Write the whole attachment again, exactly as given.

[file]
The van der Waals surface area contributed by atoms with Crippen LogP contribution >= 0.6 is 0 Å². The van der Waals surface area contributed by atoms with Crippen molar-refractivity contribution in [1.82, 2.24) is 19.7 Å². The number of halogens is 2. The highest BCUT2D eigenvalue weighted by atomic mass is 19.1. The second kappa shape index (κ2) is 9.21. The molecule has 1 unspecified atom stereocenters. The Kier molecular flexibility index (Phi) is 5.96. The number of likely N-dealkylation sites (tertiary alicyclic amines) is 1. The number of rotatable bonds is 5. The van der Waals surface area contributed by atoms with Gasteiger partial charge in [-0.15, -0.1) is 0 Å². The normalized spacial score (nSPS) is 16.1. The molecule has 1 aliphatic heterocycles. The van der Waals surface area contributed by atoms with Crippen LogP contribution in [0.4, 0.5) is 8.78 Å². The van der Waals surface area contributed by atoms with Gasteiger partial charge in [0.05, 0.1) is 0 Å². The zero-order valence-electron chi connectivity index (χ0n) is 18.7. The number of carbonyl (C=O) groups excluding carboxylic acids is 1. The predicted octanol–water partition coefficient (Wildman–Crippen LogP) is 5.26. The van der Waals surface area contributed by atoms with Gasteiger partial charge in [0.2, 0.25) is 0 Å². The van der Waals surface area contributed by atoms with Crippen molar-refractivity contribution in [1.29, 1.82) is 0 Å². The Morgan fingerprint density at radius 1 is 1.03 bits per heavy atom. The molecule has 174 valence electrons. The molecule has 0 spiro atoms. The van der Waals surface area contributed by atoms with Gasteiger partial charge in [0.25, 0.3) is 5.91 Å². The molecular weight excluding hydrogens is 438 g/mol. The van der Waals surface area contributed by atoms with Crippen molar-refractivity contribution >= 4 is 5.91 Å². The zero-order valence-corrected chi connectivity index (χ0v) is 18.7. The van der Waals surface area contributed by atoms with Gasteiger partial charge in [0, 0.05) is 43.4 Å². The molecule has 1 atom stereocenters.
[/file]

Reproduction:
The van der Waals surface area contributed by atoms with Crippen LogP contribution >= 0.6 is 0 Å². The van der Waals surface area contributed by atoms with Crippen molar-refractivity contribution in [1.82, 2.24) is 19.7 Å². The number of halogens is 2. The highest BCUT2D eigenvalue weighted by atomic mass is 19.1. The second kappa shape index (κ2) is 9.21. The molecule has 1 unspecified atom stereocenters. The Kier molecular flexibility index (Phi) is 5.96. The number of likely N-dealkylation sites (tertiary alicyclic amines) is 1. The number of rotatable bonds is 5. The van der Waals surface area contributed by atoms with Gasteiger partial charge in [-0.15, -0.1) is 0 Å². The normalized spacial score (nSPS) is 16.1. The molecule has 1 aliphatic heterocycles. The van der Waals surface area contributed by atoms with Crippen LogP contribution in [0.4, 0.5) is 8.78 Å². The van der Waals surface area contributed by atoms with Gasteiger partial charge in [0.05, 0.1) is 0 Å². The zero-order valence-electron chi connectivity index (χ0n) is 18.7. The number of carbonyl (C=O) groups excluding carboxylic acids is 1. The predicted octanol–water partition coefficient (Wildman–Crippen LogP) is 5.26. The van der Waals surface area contributed by atoms with Gasteiger partial charge in [0.2, 0.25) is 0 Å². The van der Waals surface area contributed by atoms with Crippen molar-refractivity contribution in [1.29, 1.82) is 0 Å². The Morgan fingerprint density at radius 1 is 1.03 bits per heavy atom. The molecule has 174 valence electrons. The molecule has 0 spiro atoms. The van der Waals surface area contributed by atoms with Gasteiger partial charge in [0.25, 0.3) is 5.91 Å². The molecular weight excluding hydrogens is 438 g/mol. The van der Waals surface area contributed by atoms with Crippen molar-refractivity contribution >= 4 is 5.91 Å². The zero-order valence-corrected chi connectivity index (χ0v) is 18.7. The van der Waals surface area contributed by atoms with Gasteiger partial charge in [0, 0.05) is 43.4 Å². The molecule has 1 atom stereocenters.